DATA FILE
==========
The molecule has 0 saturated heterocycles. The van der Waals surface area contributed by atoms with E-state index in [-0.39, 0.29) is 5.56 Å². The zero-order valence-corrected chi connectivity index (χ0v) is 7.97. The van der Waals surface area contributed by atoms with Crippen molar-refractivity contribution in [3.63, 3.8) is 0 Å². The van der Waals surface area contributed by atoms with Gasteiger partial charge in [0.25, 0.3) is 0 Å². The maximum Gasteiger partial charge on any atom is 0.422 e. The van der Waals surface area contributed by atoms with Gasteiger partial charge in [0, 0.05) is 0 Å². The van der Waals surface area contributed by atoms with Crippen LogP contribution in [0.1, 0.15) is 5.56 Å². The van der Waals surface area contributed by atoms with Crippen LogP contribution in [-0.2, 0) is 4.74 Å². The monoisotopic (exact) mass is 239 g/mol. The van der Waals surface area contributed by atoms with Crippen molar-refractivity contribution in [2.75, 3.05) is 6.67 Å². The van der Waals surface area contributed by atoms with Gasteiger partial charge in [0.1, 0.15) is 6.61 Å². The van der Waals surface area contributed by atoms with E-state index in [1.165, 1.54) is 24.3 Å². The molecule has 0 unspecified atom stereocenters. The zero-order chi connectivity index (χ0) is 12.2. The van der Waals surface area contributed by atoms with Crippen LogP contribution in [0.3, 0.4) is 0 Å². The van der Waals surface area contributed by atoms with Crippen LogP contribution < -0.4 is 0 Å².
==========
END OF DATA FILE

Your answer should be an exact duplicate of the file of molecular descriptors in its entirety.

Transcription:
The molecule has 0 saturated heterocycles. The van der Waals surface area contributed by atoms with E-state index in [-0.39, 0.29) is 5.56 Å². The zero-order valence-corrected chi connectivity index (χ0v) is 7.97. The van der Waals surface area contributed by atoms with Crippen molar-refractivity contribution in [3.63, 3.8) is 0 Å². The van der Waals surface area contributed by atoms with Gasteiger partial charge in [0.25, 0.3) is 0 Å². The maximum Gasteiger partial charge on any atom is 0.422 e. The van der Waals surface area contributed by atoms with Gasteiger partial charge in [0, 0.05) is 0 Å². The van der Waals surface area contributed by atoms with Crippen LogP contribution in [0.1, 0.15) is 5.56 Å². The van der Waals surface area contributed by atoms with Crippen LogP contribution in [-0.2, 0) is 4.74 Å². The monoisotopic (exact) mass is 239 g/mol. The van der Waals surface area contributed by atoms with Crippen molar-refractivity contribution in [2.75, 3.05) is 6.67 Å². The van der Waals surface area contributed by atoms with Gasteiger partial charge in [0.1, 0.15) is 6.61 Å². The van der Waals surface area contributed by atoms with E-state index in [1.165, 1.54) is 24.3 Å². The molecule has 0 unspecified atom stereocenters. The zero-order chi connectivity index (χ0) is 12.2. The van der Waals surface area contributed by atoms with Crippen LogP contribution in [0.3, 0.4) is 0 Å². The van der Waals surface area contributed by atoms with Crippen LogP contribution < -0.4 is 0 Å².